What’s so fabulous about fibre?

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We are only just beginning to explore the intricacies of how the food we eat interacts with our bodies and in particular, our gut microbiota (the incredible 100 trillion bacteria that live in our digestive system). Fibre is a vital part of what can be called your ‘way of life’ or your daily normal diet (click here to see my previous post on ‘Which diet is best for me?’). The aim of this article is to share the evidence on the benefits of fibre, where we can get it from and how we can apply this to our everyday. 

The WHY of FIBRE.

Looking into the importance and benefits of fibre will hopefully encourage you to welcome it into your day wherever and however you can.

FIRST BENEFIT: Fibre has hormonal effects.

What is a hormone and how does it relate to fibre?

The word Hormone is Greek for ‘set in motion’. If you imagine a hormone like a parent on a mission, intent on getting things done; hormones are chemicals that travel to certain organs and exert a specific effect in order to make things happen.

An example is the fascinating hormone Insulin which is remarkably designed to allow the body to utilise sugar/glucose from the food we eat to be used as fuel (sugar is essential for our survival, click here to read more on why). Insulin is able to unlock cells, in effect telling the body to absorb this energy source for immediate use or to store it for later.

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How is insulin linked to fibre?

The fibre in your meal adds bulk to your food, which means it takes longer to chew and travel through the body, slowing down the digestive process. This slowing down means that food takes longer to leave the stomach and longer for the digested food to be absorbed into the bloodstream. This results in a delayed release of sugar into the blood and a delayed release of the hormone Insulin.

Why is this so important?

Dr Jason Fung, Canadian kidney specialist describes the action of Insulin similar to the railway guards in Japan called ‘pushers’. The job of these ‘pushers’ is to cram as many people onto the subway trains as they can during peak time. Similarly, Insulin is released by the body after eating highly refined carbohydrates, for example,  to ‘push’ the sugar efficiently into our cells. With the sugar now being taken up by the cells, there can be a sudden drop in blood sugar which if persists in some people can cause feelings of hunger, tiredness, fatigue and dizziness- symptoms of what we may call a ‘sugar crash’.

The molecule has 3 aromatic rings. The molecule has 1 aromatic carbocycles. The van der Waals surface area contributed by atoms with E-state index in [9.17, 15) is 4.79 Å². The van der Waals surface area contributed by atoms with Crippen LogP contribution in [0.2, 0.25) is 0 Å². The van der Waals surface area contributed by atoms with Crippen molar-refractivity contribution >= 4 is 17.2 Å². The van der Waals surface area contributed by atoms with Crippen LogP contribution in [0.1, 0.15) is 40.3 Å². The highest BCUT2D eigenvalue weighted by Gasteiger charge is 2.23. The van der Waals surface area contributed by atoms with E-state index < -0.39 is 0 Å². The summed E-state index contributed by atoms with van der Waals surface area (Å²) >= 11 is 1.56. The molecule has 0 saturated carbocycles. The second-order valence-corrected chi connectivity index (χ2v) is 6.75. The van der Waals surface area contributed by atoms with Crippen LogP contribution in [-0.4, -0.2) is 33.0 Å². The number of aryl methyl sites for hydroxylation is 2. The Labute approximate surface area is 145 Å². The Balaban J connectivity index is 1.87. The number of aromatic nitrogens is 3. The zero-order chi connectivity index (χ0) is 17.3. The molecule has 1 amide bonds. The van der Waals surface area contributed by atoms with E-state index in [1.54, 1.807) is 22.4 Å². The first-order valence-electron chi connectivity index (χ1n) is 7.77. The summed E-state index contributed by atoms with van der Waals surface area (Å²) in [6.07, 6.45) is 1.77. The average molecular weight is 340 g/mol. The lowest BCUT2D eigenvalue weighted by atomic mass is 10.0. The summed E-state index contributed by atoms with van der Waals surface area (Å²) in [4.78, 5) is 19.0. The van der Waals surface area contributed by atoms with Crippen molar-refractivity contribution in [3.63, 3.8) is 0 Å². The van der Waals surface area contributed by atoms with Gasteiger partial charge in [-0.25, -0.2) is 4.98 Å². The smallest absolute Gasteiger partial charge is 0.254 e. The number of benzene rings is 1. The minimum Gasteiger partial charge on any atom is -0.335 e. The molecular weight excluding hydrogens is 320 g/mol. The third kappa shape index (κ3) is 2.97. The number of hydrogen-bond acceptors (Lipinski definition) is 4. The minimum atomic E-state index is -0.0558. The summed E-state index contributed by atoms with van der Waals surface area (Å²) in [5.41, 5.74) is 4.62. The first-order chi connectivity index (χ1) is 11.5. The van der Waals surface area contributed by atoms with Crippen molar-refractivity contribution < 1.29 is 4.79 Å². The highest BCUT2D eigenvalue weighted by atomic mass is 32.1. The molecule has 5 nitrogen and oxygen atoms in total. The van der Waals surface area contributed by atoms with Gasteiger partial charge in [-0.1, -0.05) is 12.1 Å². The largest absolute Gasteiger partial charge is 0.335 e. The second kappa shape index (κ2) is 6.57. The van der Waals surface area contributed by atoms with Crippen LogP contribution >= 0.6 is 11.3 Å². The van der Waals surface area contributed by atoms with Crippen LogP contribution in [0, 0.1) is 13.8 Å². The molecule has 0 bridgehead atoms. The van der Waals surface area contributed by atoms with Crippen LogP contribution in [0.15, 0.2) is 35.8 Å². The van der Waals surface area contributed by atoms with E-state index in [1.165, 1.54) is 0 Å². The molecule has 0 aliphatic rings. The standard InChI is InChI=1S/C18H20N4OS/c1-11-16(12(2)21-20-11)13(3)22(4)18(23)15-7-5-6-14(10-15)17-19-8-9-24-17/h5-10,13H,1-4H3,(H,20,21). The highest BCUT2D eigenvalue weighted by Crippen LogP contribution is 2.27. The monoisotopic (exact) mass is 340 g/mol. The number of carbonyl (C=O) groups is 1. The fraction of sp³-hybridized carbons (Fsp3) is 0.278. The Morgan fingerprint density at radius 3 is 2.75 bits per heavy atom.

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Part 3 – Sleep & Diet

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PART 3 – Using Sleep to hack diet

 

Our body has many intricate and fascinating communication systems, one of which is based on chemical messengers called Hormones.

We have  2 main hunger hormones that remind me of gremlins they are called :

 

Leptin, which is released to tell us we are full:

‘Ok chaps,  all good down here, no more food needed’

and

 Ghrelin which tells us we are running on empty:

‘Ok guys we are running on low, in need of food- send some down now’.

These hormones work together to try to keep our intake of food at the levels required for survival.

Sleep And Hormones

It has been shown that in healthy adults 4 to 5 hours sleep reduces Leptin and increases Ghrelin.  This means that our ability to know when we have eaten enough is impaired and we feel more hunger and get more signals telling us to eat.

 

Sleep And Risk Of Weight Gain

Sleep loss has been shown to result in an average 200-300 more calories eaten every day.   This equals to a 10-15lb increase in fat mass in one year- just from sleep deprivation.

 

Sleep And Choices Of Food

Studies have shown that lack of sleep may inhibit our ability to make better food choices and we have a strong tendency to choose a diet of processed carbohydrates and refined sugars such as white bread, pasta, cookies and ice cream.

 

The Less You Sleep, The More You Eat

Less than 7 hours of sleep affects your body’s ability to process sugar, so not only do we eat more of the wrong foods, we are less able to handle the extra sugar we tend to crave.

Chronic sleep deprivation of fewer than 6 hours is now recognised as a contributing factor to Type  2 Diabetes.

 

WHERE’S THE GOOD NEWS?

Giving yourself a prescription of 7 -9 hours of sleep every day will help you:

  • Control bodyweight and reduce weight gain
  • Have a better ability to process sugar
  • Reduce the risk of getting Type 2 Diabetes
  • Lose fat mass rather than muscle mass and help you become leaner
  • Calm your nervous system; less stress and therefore less need for fuel and sugar.

 

In Part 4  –  SO How DO we sleep better?